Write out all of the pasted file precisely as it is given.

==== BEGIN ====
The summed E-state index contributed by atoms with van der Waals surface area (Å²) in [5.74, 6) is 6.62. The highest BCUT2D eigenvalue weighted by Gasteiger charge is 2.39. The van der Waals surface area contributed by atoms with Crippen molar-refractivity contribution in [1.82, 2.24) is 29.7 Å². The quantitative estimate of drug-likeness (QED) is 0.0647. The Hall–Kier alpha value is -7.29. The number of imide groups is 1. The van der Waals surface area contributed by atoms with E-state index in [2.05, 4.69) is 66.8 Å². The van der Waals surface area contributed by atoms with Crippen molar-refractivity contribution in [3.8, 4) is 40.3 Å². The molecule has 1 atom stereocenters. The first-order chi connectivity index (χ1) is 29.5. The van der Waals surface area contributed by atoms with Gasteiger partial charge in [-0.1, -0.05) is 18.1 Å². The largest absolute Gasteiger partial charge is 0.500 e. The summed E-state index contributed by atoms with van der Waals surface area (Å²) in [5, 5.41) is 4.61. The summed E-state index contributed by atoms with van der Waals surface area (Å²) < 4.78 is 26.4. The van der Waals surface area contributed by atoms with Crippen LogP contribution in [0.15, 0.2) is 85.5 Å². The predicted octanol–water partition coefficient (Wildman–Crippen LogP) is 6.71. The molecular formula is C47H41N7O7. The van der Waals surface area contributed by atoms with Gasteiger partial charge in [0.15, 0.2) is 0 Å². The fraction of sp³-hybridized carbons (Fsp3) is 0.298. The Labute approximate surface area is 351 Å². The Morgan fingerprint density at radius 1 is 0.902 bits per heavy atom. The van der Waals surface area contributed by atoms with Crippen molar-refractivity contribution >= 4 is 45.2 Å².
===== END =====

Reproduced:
The summed E-state index contributed by atoms with van der Waals surface area (Å²) in [5.74, 6) is 6.62. The highest BCUT2D eigenvalue weighted by Gasteiger charge is 2.39. The van der Waals surface area contributed by atoms with Crippen molar-refractivity contribution in [1.82, 2.24) is 29.7 Å². The quantitative estimate of drug-likeness (QED) is 0.0647. The Hall–Kier alpha value is -7.29. The number of imide groups is 1. The van der Waals surface area contributed by atoms with E-state index in [2.05, 4.69) is 66.8 Å². The van der Waals surface area contributed by atoms with Crippen molar-refractivity contribution in [3.8, 4) is 40.3 Å². The molecule has 1 atom stereocenters. The first-order chi connectivity index (χ1) is 29.5. The van der Waals surface area contributed by atoms with Gasteiger partial charge in [-0.1, -0.05) is 18.1 Å². The largest absolute Gasteiger partial charge is 0.500 e. The summed E-state index contributed by atoms with van der Waals surface area (Å²) in [5, 5.41) is 4.61. The summed E-state index contributed by atoms with van der Waals surface area (Å²) < 4.78 is 26.4. The van der Waals surface area contributed by atoms with Crippen LogP contribution in [0.15, 0.2) is 85.5 Å². The predicted octanol–water partition coefficient (Wildman–Crippen LogP) is 6.71. The molecular formula is C47H41N7O7. The van der Waals surface area contributed by atoms with Gasteiger partial charge in [0.15, 0.2) is 0 Å². The fraction of sp³-hybridized carbons (Fsp3) is 0.298. The Labute approximate surface area is 351 Å². The Morgan fingerprint density at radius 1 is 0.902 bits per heavy atom. The van der Waals surface area contributed by atoms with Crippen molar-refractivity contribution >= 4 is 45.2 Å².